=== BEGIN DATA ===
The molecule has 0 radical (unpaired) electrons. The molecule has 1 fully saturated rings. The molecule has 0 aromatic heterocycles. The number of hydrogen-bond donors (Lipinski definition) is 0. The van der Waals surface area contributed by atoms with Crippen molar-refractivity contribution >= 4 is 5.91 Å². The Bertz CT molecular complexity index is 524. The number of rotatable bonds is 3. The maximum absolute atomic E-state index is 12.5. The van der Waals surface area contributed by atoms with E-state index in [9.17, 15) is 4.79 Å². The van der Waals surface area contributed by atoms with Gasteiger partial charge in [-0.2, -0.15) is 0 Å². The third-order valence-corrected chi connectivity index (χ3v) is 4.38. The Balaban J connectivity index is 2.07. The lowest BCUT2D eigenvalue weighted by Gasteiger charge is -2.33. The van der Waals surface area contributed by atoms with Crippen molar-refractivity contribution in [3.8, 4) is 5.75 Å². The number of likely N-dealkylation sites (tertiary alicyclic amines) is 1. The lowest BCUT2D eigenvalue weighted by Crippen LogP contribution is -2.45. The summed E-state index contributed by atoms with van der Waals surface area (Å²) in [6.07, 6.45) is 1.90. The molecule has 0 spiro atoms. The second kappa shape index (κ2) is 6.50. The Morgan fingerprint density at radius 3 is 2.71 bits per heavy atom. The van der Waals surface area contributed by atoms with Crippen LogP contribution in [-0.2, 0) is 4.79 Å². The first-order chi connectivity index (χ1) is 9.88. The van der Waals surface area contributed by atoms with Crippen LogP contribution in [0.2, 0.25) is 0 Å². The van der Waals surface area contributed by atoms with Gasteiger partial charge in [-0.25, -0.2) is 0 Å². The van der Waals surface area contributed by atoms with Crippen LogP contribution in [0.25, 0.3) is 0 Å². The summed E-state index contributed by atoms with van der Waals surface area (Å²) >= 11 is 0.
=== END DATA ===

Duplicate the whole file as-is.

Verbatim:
The molecule has 0 radical (unpaired) electrons. The molecule has 1 fully saturated rings. The molecule has 0 aromatic heterocycles. The number of hydrogen-bond donors (Lipinski definition) is 0. The van der Waals surface area contributed by atoms with Crippen molar-refractivity contribution >= 4 is 5.91 Å². The Bertz CT molecular complexity index is 524. The number of rotatable bonds is 3. The maximum absolute atomic E-state index is 12.5. The van der Waals surface area contributed by atoms with E-state index in [9.17, 15) is 4.79 Å². The van der Waals surface area contributed by atoms with Gasteiger partial charge in [-0.2, -0.15) is 0 Å². The third-order valence-corrected chi connectivity index (χ3v) is 4.38. The Balaban J connectivity index is 2.07. The lowest BCUT2D eigenvalue weighted by Gasteiger charge is -2.33. The van der Waals surface area contributed by atoms with Crippen molar-refractivity contribution in [3.8, 4) is 5.75 Å². The number of likely N-dealkylation sites (tertiary alicyclic amines) is 1. The lowest BCUT2D eigenvalue weighted by Crippen LogP contribution is -2.45. The summed E-state index contributed by atoms with van der Waals surface area (Å²) in [6.07, 6.45) is 1.90. The molecule has 0 spiro atoms. The second kappa shape index (κ2) is 6.50. The Morgan fingerprint density at radius 3 is 2.71 bits per heavy atom. The van der Waals surface area contributed by atoms with Crippen LogP contribution in [-0.2, 0) is 4.79 Å². The first-order chi connectivity index (χ1) is 9.88. The van der Waals surface area contributed by atoms with Crippen LogP contribution in [0.2, 0.25) is 0 Å². The van der Waals surface area contributed by atoms with Gasteiger partial charge in [-0.25, -0.2) is 0 Å². The van der Waals surface area contributed by atoms with Crippen LogP contribution in [0.25, 0.3) is 0 Å². The summed E-state index contributed by atoms with van der Waals surface area (Å²) >= 11 is 0.